This is a terrible way to write their relationship because it paints the writers in the corner.  Finn is portrayed as desperate about his seemingly dead-end future and proposed to Rachel to preserve this high school happiness.  And now that Rachel's dreams have been affirmed with a NYADA acceptance letter, she's going to take back her decision and become an antagonist to Finn's emotions.  This is not going to be good.  Basically, both characters deserve better than an "I guess I'll settle for you" relationship, and it's shocking that the writers attempt to portray them both as the loves of each others' lives, yet also each others' consolation prizes.

And, speaking of poorly-written relationships, we also got a slight push forward on the Samcedes front - Sam wanted to sing Human Nature with Mercedes, which she refused, but then did anyways.  They sang, then kissed.  We all know I am fully on board with these two in concept, but in execution, the Glee writers can't seem to do anything remotely interesting with the couple.  (Or any couple, really, at this point.)  Boy-girl relationships always seem to be reduced to the Girl having a Boyfriend, and the Boy pushing her, whether aggressively or passively, to date him instead.  Meanwhile, Girl acts doe-eyed because they're Meant to Be and they sing about it.

Truthfully, "Human Nature," while vocally a great cover, did not help out Amber Riley and Chord Overstreet in the slightest.  Their instruction was to sing around each other on stage, without any storyline or emotional context driving them.  How are they supposed to make that work?  They didn't even have a piano to dance around!  Or chairs!  

Truthfully, the staging of musical numbers felt a little lackluster in "Michael," which is unfortunate.  "Smooth Criminal," which should have been a number of aggression, instead was rife with unspent tension because Santana and Sebastian just circled each other.  I wanted them to knock over chairs!  "I Just Can't Stop Loving You" and "Ben" suffered the same lack of contextual allure "Human Nature" did - the characters had little else to do but stand there!  "Scream" escaped pattern thanks to the replication of the music video.  Only "Wanna Be Starting Something" and "Never Can Say Goodbye" exuded any real excitement or interest.  "Bad," as previously mentioned, seemed scattered and lacked flash.  And "Black and White" succeeded mostly in scarring me with the character-to-character morphs.  I don't get it!  This show usually does musical numbers so expertly, and to drop the ball on a Michael episode is even more unexpected.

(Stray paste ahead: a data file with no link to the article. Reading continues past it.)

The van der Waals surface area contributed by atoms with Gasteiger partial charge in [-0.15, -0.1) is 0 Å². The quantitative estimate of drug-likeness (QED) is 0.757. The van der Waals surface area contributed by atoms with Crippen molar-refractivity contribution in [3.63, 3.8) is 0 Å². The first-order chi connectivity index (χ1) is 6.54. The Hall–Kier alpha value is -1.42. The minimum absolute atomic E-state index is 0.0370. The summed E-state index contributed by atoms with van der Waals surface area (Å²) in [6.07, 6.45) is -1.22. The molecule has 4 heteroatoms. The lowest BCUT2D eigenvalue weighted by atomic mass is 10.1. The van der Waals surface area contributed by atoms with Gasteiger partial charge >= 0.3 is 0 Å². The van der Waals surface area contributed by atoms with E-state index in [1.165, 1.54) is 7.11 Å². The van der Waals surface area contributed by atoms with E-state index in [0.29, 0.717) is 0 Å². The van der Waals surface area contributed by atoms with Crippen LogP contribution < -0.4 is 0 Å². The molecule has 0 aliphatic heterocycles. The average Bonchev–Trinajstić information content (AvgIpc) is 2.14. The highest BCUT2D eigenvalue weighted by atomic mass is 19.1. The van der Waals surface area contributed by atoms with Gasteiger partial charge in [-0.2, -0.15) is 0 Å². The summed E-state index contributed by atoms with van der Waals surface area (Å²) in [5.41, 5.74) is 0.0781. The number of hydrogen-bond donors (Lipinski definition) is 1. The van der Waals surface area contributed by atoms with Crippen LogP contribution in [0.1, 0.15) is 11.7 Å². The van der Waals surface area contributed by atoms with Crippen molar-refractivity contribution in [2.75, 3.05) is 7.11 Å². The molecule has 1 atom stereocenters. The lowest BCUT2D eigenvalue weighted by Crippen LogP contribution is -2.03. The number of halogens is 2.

In the end, "Michael" was rife with unnecessary conflict that bordered on ridiculous, pulling focus away from more interesting characters explorations, and underwhelmed with its relationship drama and musical numbers.  Wacko indeed. 

The RBI Report Card...
Musical Numbers: B-
Dance Numbers: B-
Dialogue: C+
Plot: C
Characterization: A
Episode MVP: Artie Abrams and Quinn Fabray

Thursday, January 26, 2012

My Fears For Shiloh: Why the Scrutiny is Sexist, Homophobic, and Harmful

Sometimes I think I don't have enough opinions.  Then I browse the internet for oh, fifteen minutes, and the sheer amount of idiocy I see is enough to get me ranting about something.

Today, it's this article from Autostraddle, which chronicles and comments on the American media's obsession with Shiloh Pitt's tomboy style and the overblown and offensive fear that it's harmful to Shiloh in some way.  Yesterday, Life & Style Magazine published this article that's featured on the front page of the Feb. 6 issue - with the headline "Brad Pitt's Fears for Shiloh."  Let me be clear, right off the bat: it's not Autostraddle I'm ranty at.  It's Life & Style that's getting the major side-eye.

There's several layers of awful at work here, and none of them have to do with the way that Shiloh Pitt dresses or what kind of gender identity she seems to be adopting.  She's a five-year-old kid.  It doesn't matter if she wants to be a boy now, or at any point in her life.  Not my business.  Not the media's business.  And she's completely entitled to any gender identity, as an individual - be it now, or in the future, regardless of what that identity is.

Now, to the points:

Firstly, it's bad enough that gossip magazines are so obsessed with a little kid that they plaster her all over their pages - just because she's born to Brad Pitt and Angelina Jolie.  The fact that media fascination with celebrity spills over into an exploitation of their children is just ground floor on a tower of Intrusive and Nonsensical Bullshit.  You could stop the argument right there and it'd be enough to loathe the article, the cover story, and the fact that apparently this sells magazines.